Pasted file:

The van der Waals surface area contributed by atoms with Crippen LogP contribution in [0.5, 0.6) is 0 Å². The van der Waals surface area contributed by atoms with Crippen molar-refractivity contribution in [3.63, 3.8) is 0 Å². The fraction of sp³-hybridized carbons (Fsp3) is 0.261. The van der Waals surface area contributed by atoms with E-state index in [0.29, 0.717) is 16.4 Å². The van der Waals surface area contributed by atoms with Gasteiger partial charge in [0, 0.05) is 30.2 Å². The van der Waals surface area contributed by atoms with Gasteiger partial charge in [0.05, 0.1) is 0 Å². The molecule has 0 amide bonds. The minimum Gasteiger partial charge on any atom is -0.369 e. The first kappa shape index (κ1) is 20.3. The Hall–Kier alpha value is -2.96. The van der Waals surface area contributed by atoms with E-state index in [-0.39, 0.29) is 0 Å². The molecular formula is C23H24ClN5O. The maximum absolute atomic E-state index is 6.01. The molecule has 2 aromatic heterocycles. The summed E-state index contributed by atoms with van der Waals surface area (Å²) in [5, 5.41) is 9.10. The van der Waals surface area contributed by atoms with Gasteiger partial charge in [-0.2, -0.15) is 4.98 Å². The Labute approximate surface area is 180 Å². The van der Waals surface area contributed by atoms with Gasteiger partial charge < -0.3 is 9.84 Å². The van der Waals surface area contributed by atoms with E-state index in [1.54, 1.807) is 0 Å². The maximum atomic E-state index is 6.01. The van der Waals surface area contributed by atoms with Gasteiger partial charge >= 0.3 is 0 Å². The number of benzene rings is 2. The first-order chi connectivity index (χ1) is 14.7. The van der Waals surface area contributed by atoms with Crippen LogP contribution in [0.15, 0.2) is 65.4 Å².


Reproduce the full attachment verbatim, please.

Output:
The van der Waals surface area contributed by atoms with Crippen LogP contribution in [0.5, 0.6) is 0 Å². The van der Waals surface area contributed by atoms with Crippen molar-refractivity contribution in [3.63, 3.8) is 0 Å². The fraction of sp³-hybridized carbons (Fsp3) is 0.261. The van der Waals surface area contributed by atoms with E-state index in [0.29, 0.717) is 16.4 Å². The van der Waals surface area contributed by atoms with Gasteiger partial charge in [0, 0.05) is 30.2 Å². The van der Waals surface area contributed by atoms with Gasteiger partial charge in [0.05, 0.1) is 0 Å². The molecule has 0 amide bonds. The minimum Gasteiger partial charge on any atom is -0.369 e. The first kappa shape index (κ1) is 20.3. The Hall–Kier alpha value is -2.96. The van der Waals surface area contributed by atoms with E-state index in [-0.39, 0.29) is 0 Å². The molecular formula is C23H24ClN5O. The maximum absolute atomic E-state index is 6.01. The molecule has 2 aromatic heterocycles. The summed E-state index contributed by atoms with van der Waals surface area (Å²) in [5, 5.41) is 9.10. The van der Waals surface area contributed by atoms with Gasteiger partial charge in [-0.2, -0.15) is 4.98 Å². The Labute approximate surface area is 180 Å². The van der Waals surface area contributed by atoms with Gasteiger partial charge < -0.3 is 9.84 Å². The van der Waals surface area contributed by atoms with E-state index in [1.54, 1.807) is 0 Å². The maximum atomic E-state index is 6.01. The van der Waals surface area contributed by atoms with Gasteiger partial charge >= 0.3 is 0 Å². The number of benzene rings is 2. The first-order chi connectivity index (χ1) is 14.7. The van der Waals surface area contributed by atoms with Crippen LogP contribution in [0.15, 0.2) is 65.4 Å².